Friday, 4 July 2014
Looks and Smiles (1981)
Ken Loach is, as Wikipedia testifies, "a film and television director who is known for his naturalistic, social realist directing style". As a result of this authenticity, much of Loach's work feels more like documentary than fiction and, of all the films from Loach I've seen (and I've seen many, as regular readers of this blog will no doubt know) Looks and Smiles is probably the one that feels most like a documentary. The view of realism and the genuine interplay captured here in early 80s 'People's Republic of South Yorkshire' may as well be an observer of real people in real homes, real streets and real unemployment offices.
It's true to say that the message of Kes some twelve years earlier (and penned by the same writer, Barry Hines) was of a youth whose skills and natural ability for animals and wildlife would be ignored by a society who had already mapped his life out for him, marking him down for the drudgery of manual work. The youth of Looks and Smiles however have no such preordained security. This is Thatcher's Britain and the skills and natural ability of school leavers in this decade would not save them from the dole office as mass unemployment reached an astonishing high. The film, shot in a vivid monochrome that put me in mind of the later Ian Curtis biopic Control, explores the story of three such youths - Mick, Alan and Karen - trying to make sense and glean something akin to happiness in their idle, unfulfilled days. For Alan, played by Tony Pitts in his first role, his escape from the unemployment statistics is to join the army (just in time for the Falklands we note in hindsight) whilst Mick played by Graham Green busies himself between endless unsuccessful applications and interviews in finding love with Karen played by Carolyn Nicholson.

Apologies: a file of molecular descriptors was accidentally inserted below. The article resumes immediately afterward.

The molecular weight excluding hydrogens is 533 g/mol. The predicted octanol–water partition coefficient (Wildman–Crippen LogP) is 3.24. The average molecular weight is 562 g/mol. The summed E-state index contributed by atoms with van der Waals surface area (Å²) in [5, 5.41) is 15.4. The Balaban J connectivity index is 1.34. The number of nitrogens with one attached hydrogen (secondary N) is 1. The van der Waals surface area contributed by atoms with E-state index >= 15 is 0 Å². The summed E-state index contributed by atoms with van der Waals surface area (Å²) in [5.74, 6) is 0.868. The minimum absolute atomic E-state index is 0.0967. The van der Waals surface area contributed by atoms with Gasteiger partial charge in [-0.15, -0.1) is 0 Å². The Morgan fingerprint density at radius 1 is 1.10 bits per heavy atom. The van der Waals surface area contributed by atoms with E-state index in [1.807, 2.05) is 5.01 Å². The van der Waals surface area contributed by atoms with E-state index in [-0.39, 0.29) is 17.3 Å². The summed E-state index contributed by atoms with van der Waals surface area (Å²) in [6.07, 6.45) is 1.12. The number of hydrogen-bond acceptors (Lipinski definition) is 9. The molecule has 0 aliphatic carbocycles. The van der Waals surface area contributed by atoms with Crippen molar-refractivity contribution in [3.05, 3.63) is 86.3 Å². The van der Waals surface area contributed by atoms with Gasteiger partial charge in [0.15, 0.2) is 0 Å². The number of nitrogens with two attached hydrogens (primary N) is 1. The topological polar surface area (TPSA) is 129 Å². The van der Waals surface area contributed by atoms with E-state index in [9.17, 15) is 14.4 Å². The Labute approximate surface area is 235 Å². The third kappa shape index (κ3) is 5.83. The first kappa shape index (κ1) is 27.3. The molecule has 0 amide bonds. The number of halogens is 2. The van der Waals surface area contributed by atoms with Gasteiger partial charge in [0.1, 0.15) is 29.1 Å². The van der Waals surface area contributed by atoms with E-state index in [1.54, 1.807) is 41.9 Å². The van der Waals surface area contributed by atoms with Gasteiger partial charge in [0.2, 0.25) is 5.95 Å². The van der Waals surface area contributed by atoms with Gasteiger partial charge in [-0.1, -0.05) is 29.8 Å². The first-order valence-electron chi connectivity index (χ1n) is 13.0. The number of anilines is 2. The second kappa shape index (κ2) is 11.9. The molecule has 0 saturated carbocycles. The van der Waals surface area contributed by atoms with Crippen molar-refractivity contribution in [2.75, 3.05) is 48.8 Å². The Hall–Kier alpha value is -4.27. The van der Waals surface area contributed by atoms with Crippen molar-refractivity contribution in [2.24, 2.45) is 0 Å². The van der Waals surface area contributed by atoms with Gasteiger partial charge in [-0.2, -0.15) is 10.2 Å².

The arbitrary quality of the narrative, flowing from Mick's fruitless job search and Alan's home leave to Karen's broken home background, really does make us feel like a keen eyed observer of real lives but ultimately its the somewhat gentle, ponderous speed in each character arc that fails to hit the necessary beats to make Looks and Smiles key message one to truly sit up and listen to.
A nearly, but not quite effort from Loach that is nonetheless a fascinating and enjoyable production offering a vivid snapshot of a time which, criminally, feels like its returning to us once again.